The economic climate in New Jersey is not necessarily conducive to incumbents. Since 2015, the Tax Foundation has rated New Jersey as having the worst tax climate for business and the highest property taxes in the country. For some homeowners in the state, it’s possible to pay 15 percent of their income toward property taxes. This spring, Democratic Gov. Phil Murphy raised corporate and personal income taxes amid the already high tax environment. “The affordability crisis in our state continues to get worse,” said Hugin. “We’re losing millennials at the highest rate in the nation and Trenton politicians just made things worse by raising taxes another $1.6 billion.”

Friday morning, in response to Murphy offering praise to Menendez, Hugin released a statement saying, “If Bob Menendez were a Republican, and had been indicted for bribery and found to have violated federal law by the bipartisan Senate Ethics Committee, would Governor Murphy be singing the same tune? Of course not.”

Though Hugin allowed that the governor is “by all accounts … a good man,” he added that “[h]is loyalty to his party over his principles when it comes to Senator Menendez is embarrassing. Sadly, it’s a testament to how toxic and divided our politics are today.”

As the polls have started to look positive for the challenger, he’s been able to capitalize on this environment by getting endorsements from four local Democratic officials. In 2015, the New Jersey Star-Ledger, the largest paper in the state, called for Menendez to resign amid the corruption charges, even though the paper had endorsed him in the past. “Menendez is hurting other down-ballot candidates, especially in competitive congressional races,” said Hugin’s spokesman, Nick Iacovella.

With Donald Trump’s approval rating in the mid-30s in New Jersey, Menendez has made criticizing the president his top priority and accuses Hugin of being a Trump Republican. In a state where Democrats out-register Republicans, Menendez is hoping that an anti-Trump sentiment and a large Democratic turnout will still lead him to victory. Hugin, however, is hardly a Trump clone. A Princeton grad who earned a master’s degree in business at the University of Virginia, he has supported the president’s tax cuts and most economic policies. But he’s also described himself as pro-choice on abortion, favors a path to citizenship for illegal immigrants, and has opposed the administration’s policy of separating families at the border.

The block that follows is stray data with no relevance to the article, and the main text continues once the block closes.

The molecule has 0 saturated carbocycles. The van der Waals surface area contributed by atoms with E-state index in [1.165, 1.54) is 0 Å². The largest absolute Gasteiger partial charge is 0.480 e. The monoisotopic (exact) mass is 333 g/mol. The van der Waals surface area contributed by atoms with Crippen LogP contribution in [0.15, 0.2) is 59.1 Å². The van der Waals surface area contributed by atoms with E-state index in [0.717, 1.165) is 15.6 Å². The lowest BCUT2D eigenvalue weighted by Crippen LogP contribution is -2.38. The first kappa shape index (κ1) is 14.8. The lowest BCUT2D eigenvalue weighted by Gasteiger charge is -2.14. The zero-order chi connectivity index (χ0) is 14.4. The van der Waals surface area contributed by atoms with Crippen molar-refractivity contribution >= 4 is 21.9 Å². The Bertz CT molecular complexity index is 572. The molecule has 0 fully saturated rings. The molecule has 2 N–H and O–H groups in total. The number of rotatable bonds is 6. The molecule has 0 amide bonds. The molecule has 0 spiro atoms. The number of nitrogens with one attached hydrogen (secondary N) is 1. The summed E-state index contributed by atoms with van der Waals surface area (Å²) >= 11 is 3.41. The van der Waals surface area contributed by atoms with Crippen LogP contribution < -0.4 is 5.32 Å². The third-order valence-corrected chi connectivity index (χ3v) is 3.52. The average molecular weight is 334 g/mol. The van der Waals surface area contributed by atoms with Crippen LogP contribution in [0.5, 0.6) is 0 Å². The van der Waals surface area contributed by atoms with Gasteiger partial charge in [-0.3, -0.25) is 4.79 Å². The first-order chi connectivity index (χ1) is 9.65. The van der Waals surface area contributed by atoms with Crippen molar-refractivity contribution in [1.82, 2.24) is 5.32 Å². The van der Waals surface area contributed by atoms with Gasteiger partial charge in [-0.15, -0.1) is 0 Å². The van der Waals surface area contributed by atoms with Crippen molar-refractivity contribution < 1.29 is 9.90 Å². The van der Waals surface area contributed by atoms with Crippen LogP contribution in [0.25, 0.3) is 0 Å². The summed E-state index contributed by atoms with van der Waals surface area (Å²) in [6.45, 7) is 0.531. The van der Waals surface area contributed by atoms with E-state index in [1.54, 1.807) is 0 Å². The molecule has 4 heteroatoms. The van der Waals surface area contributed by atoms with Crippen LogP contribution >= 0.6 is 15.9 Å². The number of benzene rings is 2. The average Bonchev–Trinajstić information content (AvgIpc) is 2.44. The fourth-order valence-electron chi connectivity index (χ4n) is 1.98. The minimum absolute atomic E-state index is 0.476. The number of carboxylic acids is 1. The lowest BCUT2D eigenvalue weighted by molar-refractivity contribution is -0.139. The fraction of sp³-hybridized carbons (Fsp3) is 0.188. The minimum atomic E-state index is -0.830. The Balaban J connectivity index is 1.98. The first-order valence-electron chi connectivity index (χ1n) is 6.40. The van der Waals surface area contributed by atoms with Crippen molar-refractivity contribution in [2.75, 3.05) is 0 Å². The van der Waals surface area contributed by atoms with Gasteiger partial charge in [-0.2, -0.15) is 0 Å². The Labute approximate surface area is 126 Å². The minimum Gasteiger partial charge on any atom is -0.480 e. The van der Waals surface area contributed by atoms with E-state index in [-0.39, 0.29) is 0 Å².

In a session with the media in late spring, Hugin complained that the administration’s plans to cut Hurricane Sandy relief were “ridiculous.”

“I think my philosophy is very clear: New Jersey first,” he said that day. “I support President Trump in every way when he does something that’s good for New Jersey. And I’ll fight anybody who’s not doing good things for New Jersey.”

Correction: An earlier version of this article erroneously stated the Menendez was acquitted of federal corruption charges. In fact, his trial resulted in a hung jury and he was not retried.

Adele Malpass is a national political reporter for RealClearPolitics. She was formerly chairwoman of the Manhattan Republican Party and money politics reporter for CNBC.